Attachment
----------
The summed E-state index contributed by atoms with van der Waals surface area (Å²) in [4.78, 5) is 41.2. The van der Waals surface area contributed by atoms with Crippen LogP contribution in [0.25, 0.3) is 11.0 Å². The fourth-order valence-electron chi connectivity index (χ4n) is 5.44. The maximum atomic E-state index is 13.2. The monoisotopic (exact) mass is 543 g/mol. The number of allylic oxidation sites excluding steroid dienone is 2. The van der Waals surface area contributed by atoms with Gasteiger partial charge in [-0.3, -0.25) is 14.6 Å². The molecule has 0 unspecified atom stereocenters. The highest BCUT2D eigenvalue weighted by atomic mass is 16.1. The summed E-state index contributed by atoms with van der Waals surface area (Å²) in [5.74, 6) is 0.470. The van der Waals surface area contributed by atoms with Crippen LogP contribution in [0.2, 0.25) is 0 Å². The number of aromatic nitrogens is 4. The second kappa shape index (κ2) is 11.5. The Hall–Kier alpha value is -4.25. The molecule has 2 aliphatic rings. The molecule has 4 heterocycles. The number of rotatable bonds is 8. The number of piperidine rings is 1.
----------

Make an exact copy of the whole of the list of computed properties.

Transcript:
The summed E-state index contributed by atoms with van der Waals surface area (Å²) in [4.78, 5) is 41.2. The van der Waals surface area contributed by atoms with Crippen LogP contribution in [0.25, 0.3) is 11.0 Å². The fourth-order valence-electron chi connectivity index (χ4n) is 5.44. The maximum atomic E-state index is 13.2. The monoisotopic (exact) mass is 543 g/mol. The number of allylic oxidation sites excluding steroid dienone is 2. The van der Waals surface area contributed by atoms with Gasteiger partial charge in [-0.3, -0.25) is 14.6 Å². The molecule has 0 unspecified atom stereocenters. The highest BCUT2D eigenvalue weighted by atomic mass is 16.1. The summed E-state index contributed by atoms with van der Waals surface area (Å²) in [5.74, 6) is 0.470. The van der Waals surface area contributed by atoms with Crippen LogP contribution in [0.2, 0.25) is 0 Å². The number of aromatic nitrogens is 4. The second kappa shape index (κ2) is 11.5. The Hall–Kier alpha value is -4.25. The molecule has 2 aliphatic rings. The molecule has 4 heterocycles. The number of rotatable bonds is 8. The number of piperidine rings is 1.